To sum up, the photoresponsive characteristics and efficient endorsement of redox enzyme activity of CDs allow for them to be used in numerous enzyme-driven reactions (e.g., hydrogenation and hydrogen evolution). Moreover, the exceptional photosensitization behavior of CDs for singlet oxygen generation can be used in photodynamic therapy, which broadens the research scope for CD utilization in photobiocatalysis. Nevertheless, to more precisely realize controllable reactions, one should further investigate suitable chemical modifications of the CD surface, allowing for resistance toward photodegradation and increased stability during photodriven reactions.

5. Summary and Future Prospects

CD research, development, and applications have recently drawn significant attention. The ability of functionalized CDs to absorb in the entire solar spectrum range, from ultraviolet to NIR, makes them outstanding materials for multi-disciplinary research in the fields of photocatalysis, photoelectrocatalysis, and optoelectronics. Photoluminescence is another fascinating optical feature of CDs regarding their emission ability due to their tunable, photoresponsive characteristics. Besides, the upconverted photoluminescent behavior of CDs, which can efficiently absorb at multiple wavelengths and emit relatively short-wavelength light, potentially expands their benefits to the advanced progress of fabricating various remarkable photodevices. When combined with low toxicity and biocompatibility, the photoresponsive behavior of CDs expands their application scope to the area of bio-related research, including enzyme-mimetic and photodynamic applications. However, we do not deal with other bio-applications, such as biosensing, bioimaging, and phototheranostics, in this review because they are not related to catalysis.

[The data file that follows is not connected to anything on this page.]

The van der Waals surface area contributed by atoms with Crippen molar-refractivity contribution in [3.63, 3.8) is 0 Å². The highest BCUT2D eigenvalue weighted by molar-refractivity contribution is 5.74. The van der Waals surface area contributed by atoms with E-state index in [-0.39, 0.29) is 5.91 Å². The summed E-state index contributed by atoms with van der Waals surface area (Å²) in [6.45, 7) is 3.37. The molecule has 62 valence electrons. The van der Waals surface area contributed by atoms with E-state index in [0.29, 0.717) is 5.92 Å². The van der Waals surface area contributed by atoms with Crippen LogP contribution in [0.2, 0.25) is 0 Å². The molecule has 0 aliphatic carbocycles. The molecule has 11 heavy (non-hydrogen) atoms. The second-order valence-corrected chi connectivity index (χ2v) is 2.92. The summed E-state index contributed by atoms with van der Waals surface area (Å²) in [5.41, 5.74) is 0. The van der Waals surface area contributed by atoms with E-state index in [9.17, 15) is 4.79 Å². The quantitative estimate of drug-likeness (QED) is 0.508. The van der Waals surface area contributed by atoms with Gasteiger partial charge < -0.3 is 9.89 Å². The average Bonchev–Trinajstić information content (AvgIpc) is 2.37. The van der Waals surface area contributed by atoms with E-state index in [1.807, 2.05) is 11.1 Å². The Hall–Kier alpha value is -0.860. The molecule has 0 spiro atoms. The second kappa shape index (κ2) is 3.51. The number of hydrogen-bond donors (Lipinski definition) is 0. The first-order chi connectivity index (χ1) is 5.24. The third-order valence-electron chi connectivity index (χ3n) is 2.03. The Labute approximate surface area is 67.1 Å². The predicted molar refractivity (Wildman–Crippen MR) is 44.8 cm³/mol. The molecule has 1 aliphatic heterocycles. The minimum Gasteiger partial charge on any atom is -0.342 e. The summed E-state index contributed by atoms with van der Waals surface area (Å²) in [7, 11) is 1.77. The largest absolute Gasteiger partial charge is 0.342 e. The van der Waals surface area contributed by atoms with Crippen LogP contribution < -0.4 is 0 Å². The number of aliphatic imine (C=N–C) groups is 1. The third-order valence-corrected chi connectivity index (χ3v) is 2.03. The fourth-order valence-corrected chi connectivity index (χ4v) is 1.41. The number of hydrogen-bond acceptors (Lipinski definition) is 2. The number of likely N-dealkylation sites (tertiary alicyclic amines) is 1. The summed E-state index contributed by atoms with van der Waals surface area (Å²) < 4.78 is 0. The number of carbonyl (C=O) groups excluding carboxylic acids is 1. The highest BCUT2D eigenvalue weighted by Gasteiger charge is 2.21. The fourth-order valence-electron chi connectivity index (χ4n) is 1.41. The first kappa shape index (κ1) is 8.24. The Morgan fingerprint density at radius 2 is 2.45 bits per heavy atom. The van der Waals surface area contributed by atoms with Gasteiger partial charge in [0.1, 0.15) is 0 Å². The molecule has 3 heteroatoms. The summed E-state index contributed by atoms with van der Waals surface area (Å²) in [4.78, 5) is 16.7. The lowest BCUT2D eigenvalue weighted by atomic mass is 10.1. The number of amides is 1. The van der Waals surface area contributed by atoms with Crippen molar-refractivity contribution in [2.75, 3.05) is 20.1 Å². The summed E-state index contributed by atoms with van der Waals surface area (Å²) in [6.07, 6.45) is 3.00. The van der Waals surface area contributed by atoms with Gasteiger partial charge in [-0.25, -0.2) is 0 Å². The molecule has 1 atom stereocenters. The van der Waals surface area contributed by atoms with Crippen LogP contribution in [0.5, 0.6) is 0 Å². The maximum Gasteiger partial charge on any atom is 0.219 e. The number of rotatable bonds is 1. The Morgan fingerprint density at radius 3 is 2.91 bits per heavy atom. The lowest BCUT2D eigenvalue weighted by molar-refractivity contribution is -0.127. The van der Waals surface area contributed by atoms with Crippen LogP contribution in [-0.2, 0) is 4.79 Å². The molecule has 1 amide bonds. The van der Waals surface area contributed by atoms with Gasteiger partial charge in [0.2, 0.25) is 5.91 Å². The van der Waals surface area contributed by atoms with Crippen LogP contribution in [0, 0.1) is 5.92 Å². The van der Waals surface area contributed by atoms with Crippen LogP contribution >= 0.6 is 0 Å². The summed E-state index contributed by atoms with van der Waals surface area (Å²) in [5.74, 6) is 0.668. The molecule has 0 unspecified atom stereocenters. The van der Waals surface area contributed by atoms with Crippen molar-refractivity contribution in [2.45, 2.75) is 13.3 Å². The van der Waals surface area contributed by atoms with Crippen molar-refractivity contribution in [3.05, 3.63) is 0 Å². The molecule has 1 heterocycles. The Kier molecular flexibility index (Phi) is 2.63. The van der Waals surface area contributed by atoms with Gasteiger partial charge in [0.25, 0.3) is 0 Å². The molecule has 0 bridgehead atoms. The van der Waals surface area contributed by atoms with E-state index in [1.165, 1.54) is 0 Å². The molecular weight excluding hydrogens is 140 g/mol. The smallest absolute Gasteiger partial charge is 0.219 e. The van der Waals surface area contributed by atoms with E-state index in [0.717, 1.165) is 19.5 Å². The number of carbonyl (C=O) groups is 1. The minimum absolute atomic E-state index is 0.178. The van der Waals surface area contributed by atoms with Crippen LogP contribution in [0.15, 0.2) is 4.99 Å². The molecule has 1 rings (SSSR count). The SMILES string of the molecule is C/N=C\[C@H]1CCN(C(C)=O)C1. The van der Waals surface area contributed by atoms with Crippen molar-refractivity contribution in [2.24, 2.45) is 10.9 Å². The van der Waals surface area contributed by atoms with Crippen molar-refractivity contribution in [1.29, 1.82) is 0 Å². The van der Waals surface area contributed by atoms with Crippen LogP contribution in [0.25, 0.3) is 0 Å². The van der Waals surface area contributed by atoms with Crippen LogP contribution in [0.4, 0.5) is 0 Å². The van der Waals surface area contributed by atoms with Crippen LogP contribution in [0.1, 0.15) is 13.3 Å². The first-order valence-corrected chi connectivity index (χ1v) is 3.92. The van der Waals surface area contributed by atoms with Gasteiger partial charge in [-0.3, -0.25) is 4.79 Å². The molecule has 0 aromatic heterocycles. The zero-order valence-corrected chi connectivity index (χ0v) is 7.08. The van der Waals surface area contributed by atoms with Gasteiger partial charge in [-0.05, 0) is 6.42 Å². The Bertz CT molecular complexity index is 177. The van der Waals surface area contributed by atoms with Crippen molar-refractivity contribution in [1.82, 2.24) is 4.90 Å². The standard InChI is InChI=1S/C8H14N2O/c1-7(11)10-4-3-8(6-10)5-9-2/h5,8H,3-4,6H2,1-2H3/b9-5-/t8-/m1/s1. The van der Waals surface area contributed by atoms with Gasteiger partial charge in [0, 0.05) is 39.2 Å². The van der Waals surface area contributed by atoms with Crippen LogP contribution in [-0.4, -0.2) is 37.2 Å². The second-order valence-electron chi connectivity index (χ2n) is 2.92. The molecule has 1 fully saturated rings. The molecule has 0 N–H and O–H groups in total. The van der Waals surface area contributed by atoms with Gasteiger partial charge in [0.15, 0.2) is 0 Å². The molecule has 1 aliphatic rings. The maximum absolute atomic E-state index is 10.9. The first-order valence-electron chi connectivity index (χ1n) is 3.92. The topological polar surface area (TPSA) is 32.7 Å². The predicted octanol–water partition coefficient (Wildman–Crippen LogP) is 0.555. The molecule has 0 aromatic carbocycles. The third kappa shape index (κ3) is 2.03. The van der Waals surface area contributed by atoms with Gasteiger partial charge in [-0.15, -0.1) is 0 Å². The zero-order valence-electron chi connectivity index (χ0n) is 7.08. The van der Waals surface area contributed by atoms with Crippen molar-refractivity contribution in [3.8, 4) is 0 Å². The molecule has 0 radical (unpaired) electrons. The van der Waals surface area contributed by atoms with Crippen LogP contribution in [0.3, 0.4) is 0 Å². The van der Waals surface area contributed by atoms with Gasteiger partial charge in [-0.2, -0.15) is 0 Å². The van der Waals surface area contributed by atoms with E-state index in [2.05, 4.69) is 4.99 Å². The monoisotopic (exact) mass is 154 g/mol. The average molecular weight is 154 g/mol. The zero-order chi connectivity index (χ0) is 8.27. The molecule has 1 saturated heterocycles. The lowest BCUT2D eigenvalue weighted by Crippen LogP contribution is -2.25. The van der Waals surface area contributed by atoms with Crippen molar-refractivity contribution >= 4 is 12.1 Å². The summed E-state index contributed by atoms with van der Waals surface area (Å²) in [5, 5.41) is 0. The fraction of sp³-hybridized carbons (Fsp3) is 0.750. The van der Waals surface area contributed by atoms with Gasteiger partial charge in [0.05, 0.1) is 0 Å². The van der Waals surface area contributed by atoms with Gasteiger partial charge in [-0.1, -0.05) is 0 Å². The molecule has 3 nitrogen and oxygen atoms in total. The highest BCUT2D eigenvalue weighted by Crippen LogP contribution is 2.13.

Currently, the main challenges of CD research and development are the limited potential for commercialization and the determination of the most suitable modification for target applications. Conventionally, top-down methods of CDs synthesis, such as laser ablation, ultrasonication, and electrochemical etching of graphite or carbon materials, have been used. Recently, scalable bottom-up methods of CD synthesis from carbon-containing molecules, including carbohydrates, organic acids, and natural products, have been developed to accurately control CD morphology and size for large-scale production. Moreover, in the case of bottom-up approaches, the synthesis and surface modification of CDs can be performed in a single step. Most CD synthesis techniques feature hydrothermal treatment, chemical treatment, microwave synthesis, solvothermal treatment, and plasma treatment, and are, therefore, challenging to integrate with the thermochemical conversion of biomass to fuels and bio-crudes, which are carbon-rich materials.